Vice President and Watergate
Despite being treated as a lightweight by Nixon's staff, Ford came to the President's aid in the fall of 1973 after Vice President Spiro Agnew resigned. Nixon, who was under increasing pressure due to the Watergate scandal, surprised many by nominating Ford for the vice presidency. This was not out of any belief that Ford would play a role in policymaking that was compatible to Nixon's goals; rather, Nixon chose Ford because Congress would easily confirm him. Indeed, undertaking for the first time its confirmation role under the 25th Amendment, Congress did mount an exhaustive investigation of Ford but eventually gave the nomination its overwhelming approval. Ford took the vice presidential oath of office on December 6, 1973.
Ford traveled extensively as vice president, defending Nixon at every stop. The revelations surrounding Watergate, however, only grew more damning. During the summer of 1974, it became clear that President Nixon had grossly abused the power of his office by directing a cover-up of crimes committed by his subordinates. Nixon resigned as President on August 8, and Ford took the oath of office the next day, becoming the thirty-eighth President of the United States.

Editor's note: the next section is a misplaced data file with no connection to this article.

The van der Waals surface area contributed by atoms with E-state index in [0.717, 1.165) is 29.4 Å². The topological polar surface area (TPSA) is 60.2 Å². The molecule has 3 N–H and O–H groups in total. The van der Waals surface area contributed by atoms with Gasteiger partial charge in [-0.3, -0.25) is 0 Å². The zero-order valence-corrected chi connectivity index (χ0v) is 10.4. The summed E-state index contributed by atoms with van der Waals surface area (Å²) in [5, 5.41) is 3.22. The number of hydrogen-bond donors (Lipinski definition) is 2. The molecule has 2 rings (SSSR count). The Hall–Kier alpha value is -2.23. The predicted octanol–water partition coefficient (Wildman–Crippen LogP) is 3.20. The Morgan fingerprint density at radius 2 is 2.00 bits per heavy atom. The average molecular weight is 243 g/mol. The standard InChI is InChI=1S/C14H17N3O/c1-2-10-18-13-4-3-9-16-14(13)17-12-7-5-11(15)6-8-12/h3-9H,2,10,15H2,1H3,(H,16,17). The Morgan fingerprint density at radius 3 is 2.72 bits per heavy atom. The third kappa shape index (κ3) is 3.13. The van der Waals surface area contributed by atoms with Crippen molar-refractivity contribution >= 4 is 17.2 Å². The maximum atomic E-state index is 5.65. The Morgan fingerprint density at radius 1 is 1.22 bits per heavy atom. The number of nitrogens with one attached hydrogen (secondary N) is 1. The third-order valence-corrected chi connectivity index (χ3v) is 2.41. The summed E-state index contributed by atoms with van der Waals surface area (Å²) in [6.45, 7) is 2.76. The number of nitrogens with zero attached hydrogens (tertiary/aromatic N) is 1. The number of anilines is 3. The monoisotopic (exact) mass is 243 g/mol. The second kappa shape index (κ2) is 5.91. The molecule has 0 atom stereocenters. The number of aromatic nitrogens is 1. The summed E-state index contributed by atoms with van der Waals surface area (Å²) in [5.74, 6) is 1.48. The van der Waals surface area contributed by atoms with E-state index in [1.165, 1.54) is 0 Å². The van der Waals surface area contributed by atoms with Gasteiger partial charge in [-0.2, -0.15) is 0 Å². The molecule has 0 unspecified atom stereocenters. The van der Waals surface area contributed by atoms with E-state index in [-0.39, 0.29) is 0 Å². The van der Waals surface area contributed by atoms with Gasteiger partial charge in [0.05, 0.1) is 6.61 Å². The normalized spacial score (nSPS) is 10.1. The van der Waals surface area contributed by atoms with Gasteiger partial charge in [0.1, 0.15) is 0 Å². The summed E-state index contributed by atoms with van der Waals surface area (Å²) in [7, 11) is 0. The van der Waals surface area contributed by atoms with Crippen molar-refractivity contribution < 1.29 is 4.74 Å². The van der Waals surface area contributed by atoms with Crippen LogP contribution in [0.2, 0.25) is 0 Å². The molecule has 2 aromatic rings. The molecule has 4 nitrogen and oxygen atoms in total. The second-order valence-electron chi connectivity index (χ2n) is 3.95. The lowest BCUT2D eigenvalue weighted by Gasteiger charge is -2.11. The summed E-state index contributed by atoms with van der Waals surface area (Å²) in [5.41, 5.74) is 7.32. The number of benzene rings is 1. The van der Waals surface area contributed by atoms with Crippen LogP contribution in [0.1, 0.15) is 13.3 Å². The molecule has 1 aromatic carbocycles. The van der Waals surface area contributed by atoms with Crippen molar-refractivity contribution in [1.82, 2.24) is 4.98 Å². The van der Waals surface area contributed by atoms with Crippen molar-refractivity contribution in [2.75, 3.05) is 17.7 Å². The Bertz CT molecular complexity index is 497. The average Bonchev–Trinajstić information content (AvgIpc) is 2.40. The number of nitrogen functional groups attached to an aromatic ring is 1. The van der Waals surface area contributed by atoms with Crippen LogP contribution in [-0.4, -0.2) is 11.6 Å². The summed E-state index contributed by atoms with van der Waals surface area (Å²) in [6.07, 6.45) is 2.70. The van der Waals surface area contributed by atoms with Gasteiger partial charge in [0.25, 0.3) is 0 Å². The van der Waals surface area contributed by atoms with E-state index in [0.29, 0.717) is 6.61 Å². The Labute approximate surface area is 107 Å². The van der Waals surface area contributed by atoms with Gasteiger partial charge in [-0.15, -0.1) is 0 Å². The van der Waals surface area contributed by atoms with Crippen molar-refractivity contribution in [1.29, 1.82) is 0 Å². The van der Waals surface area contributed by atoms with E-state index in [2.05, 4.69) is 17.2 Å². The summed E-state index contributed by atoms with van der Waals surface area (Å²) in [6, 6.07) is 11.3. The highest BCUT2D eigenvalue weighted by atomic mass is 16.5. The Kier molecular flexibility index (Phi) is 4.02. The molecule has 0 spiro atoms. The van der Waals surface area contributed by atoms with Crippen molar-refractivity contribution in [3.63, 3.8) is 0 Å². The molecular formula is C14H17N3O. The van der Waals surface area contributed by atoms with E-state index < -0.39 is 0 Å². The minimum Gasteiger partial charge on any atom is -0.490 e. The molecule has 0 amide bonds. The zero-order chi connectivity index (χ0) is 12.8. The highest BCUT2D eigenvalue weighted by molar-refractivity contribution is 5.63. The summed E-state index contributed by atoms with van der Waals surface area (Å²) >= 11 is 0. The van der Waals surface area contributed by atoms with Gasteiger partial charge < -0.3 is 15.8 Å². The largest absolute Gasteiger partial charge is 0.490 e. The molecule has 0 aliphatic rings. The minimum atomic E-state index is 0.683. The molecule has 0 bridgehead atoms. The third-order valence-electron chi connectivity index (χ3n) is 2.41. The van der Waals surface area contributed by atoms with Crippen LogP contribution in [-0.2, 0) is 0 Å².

The Limits of Power
President Ford took office with the support of much of the American public, the media, and politicians from both parties. His decision—after only one month in office—to pardon former President Nixon ended this honeymoon. Domestically, Ford's greatest challenge was the country's slumping economy. The Ford administration battled repeatedly with Congress over tax cuts, federal spending, and energy policy, weakening the President politically. While the economy had begun to turn around by 1976, it still was sluggish as Ford entered the 1976 presidential election season.
In foreign affairs, Ford worked hard to maintain détente with the Soviet Union but was unable to deliver the major arms agreement he sought. Nevertheless, on Ford's watch, the United States, the Soviets, and more than thirty other nations signed the Helsinki Accords, a hallmark of détente. Ford also presided over the evacuation of Americans (and their Vietnamese allies) from defeated South Vietnam in 1975. That same year, Ford ordered the successful rescue of nearly 40 American sailors captured by Cambodia's Khmer Rouge. His biggest headaches in foreign affairs, though, often originated in domestic politics. Ford was never able to quell complaints from conservatives in the Democratic and Republican parties regarding his leadership of American foreign policy. His critics were most vocal in rejecting Ford's pursuit of détente with the Soviet Union.